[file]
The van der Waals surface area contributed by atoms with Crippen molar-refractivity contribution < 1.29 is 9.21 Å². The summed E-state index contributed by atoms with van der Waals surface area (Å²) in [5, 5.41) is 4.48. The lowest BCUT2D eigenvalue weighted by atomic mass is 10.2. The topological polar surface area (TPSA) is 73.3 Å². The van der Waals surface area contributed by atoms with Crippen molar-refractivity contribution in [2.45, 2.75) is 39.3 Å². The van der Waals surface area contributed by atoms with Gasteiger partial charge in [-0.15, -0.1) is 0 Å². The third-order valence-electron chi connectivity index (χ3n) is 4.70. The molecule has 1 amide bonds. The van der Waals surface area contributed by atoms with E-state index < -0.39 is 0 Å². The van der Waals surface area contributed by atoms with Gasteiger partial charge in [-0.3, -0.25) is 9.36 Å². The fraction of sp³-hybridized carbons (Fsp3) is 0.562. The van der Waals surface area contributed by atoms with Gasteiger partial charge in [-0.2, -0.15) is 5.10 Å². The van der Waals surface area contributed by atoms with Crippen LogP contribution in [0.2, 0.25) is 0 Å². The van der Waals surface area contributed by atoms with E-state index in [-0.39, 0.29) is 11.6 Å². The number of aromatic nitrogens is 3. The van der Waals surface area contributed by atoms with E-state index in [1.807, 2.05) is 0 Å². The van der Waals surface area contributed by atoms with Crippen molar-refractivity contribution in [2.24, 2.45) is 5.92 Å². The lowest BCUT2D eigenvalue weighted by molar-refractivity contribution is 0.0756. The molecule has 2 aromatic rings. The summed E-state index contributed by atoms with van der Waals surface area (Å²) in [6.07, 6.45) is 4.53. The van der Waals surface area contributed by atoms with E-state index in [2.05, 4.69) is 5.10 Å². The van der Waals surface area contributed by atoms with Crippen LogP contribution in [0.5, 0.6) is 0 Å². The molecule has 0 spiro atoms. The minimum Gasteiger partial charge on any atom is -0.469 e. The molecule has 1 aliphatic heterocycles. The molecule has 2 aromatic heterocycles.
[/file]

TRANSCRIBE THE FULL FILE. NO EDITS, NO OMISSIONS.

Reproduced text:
The van der Waals surface area contributed by atoms with Crippen molar-refractivity contribution < 1.29 is 9.21 Å². The summed E-state index contributed by atoms with van der Waals surface area (Å²) in [5, 5.41) is 4.48. The lowest BCUT2D eigenvalue weighted by atomic mass is 10.2. The topological polar surface area (TPSA) is 73.3 Å². The van der Waals surface area contributed by atoms with Crippen molar-refractivity contribution in [2.45, 2.75) is 39.3 Å². The van der Waals surface area contributed by atoms with Gasteiger partial charge in [-0.15, -0.1) is 0 Å². The third-order valence-electron chi connectivity index (χ3n) is 4.70. The molecule has 1 amide bonds. The van der Waals surface area contributed by atoms with E-state index < -0.39 is 0 Å². The van der Waals surface area contributed by atoms with Gasteiger partial charge in [-0.3, -0.25) is 9.36 Å². The fraction of sp³-hybridized carbons (Fsp3) is 0.562. The van der Waals surface area contributed by atoms with Gasteiger partial charge in [-0.2, -0.15) is 5.10 Å². The van der Waals surface area contributed by atoms with Crippen LogP contribution in [0.2, 0.25) is 0 Å². The van der Waals surface area contributed by atoms with E-state index in [-0.39, 0.29) is 11.6 Å². The number of aromatic nitrogens is 3. The van der Waals surface area contributed by atoms with E-state index in [1.807, 2.05) is 0 Å². The van der Waals surface area contributed by atoms with Crippen molar-refractivity contribution in [2.24, 2.45) is 5.92 Å². The lowest BCUT2D eigenvalue weighted by molar-refractivity contribution is 0.0756. The molecule has 2 aromatic rings. The summed E-state index contributed by atoms with van der Waals surface area (Å²) in [6.07, 6.45) is 4.53. The van der Waals surface area contributed by atoms with E-state index in [2.05, 4.69) is 5.10 Å². The van der Waals surface area contributed by atoms with Crippen LogP contribution in [0.5, 0.6) is 0 Å². The molecule has 0 spiro atoms. The minimum Gasteiger partial charge on any atom is -0.469 e. The molecule has 1 aliphatic heterocycles. The molecule has 2 aromatic heterocycles.